To the Editor:
And so, a day of reckoning.
All of us read the clever idiom, "It's OK to say no (to the UA Schools levy)" promoted by Joyce Blake, treasurer for the anti-levy group. She and her cohorts claimed the quality of education in Upper Arlington would not change if the levy failed.
Tell that to the students who will now be in larger classes with less individualization. Tell that to our IB leaders, members of Intervention Services, paraprofessionals and other programs that have been cut and/or reduced for our students. Tell that to the one high school librarian who will now handle 1,800 students.
Tell that to my high school colleagues (with families) who are weeping in the halls over cuts and transfers. Tell that to the remaining teachers, all of whom will pick up 25-30 more students. (The grading of one composition takes about 15 minutes. Multiply that by 130.) Tell that to families who now will "pay (double what they were paying) to play."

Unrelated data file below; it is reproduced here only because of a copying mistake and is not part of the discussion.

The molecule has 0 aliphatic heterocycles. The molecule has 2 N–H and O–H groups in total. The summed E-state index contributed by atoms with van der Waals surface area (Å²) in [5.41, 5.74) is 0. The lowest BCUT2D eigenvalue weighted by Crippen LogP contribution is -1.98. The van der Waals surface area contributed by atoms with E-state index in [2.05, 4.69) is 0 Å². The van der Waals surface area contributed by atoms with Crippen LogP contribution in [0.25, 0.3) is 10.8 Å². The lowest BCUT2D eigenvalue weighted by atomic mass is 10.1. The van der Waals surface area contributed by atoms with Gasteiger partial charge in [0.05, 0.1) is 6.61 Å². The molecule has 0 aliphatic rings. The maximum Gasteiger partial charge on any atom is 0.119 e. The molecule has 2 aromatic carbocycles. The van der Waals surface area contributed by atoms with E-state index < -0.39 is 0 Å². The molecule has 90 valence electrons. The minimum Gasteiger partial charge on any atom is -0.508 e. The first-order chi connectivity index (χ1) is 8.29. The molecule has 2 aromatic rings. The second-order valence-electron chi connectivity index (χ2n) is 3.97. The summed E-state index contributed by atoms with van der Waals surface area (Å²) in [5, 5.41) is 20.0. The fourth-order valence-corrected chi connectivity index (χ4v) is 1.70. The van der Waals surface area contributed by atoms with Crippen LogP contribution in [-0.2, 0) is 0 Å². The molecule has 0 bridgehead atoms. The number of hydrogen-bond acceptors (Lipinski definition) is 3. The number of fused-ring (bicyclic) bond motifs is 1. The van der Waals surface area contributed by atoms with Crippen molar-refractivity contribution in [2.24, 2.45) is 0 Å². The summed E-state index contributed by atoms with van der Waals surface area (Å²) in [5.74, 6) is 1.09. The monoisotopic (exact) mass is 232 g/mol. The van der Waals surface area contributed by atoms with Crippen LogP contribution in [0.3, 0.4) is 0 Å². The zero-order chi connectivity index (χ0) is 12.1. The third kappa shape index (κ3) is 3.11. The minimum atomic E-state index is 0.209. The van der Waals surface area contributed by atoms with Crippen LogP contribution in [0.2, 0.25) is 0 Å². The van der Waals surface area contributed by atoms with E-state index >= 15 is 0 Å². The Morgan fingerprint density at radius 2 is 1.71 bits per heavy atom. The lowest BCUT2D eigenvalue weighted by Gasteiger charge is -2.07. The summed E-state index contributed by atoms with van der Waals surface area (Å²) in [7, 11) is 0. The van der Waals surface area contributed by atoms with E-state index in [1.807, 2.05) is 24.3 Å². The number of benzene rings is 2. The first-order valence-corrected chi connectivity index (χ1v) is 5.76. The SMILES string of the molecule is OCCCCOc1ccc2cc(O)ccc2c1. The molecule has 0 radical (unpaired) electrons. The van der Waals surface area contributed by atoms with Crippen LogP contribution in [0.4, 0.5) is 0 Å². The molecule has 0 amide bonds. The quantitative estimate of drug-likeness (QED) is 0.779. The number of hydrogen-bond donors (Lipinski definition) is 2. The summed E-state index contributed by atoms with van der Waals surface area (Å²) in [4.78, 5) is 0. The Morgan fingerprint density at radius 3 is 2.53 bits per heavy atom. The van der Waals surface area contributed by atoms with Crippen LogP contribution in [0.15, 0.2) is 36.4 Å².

Tell that to all of us who once believed we were special.
I have been employed at the high school for over 30 years. Let me tell you what the 21st century heralded in: individualized instruction, journals, portfolios, conferencing, multiple writing assignments with lengthy feedback, time for tutoring or counseling. Certainly, we can operate our schools like an assembly line. Some suburban schools run a 20th-century factory model with a modicum of success. Yet as I leave a fruitful career at UAHS, I see our progress disintegrating; everything is now in place to replicate only the most pedestrian of high schools in America.
We used to be "UA -- All the way!" Now we are at the mercy of taxpayers who chose to say, "UA -- Just OK."
It could not be a sadder day.
UAHS Language Arts Department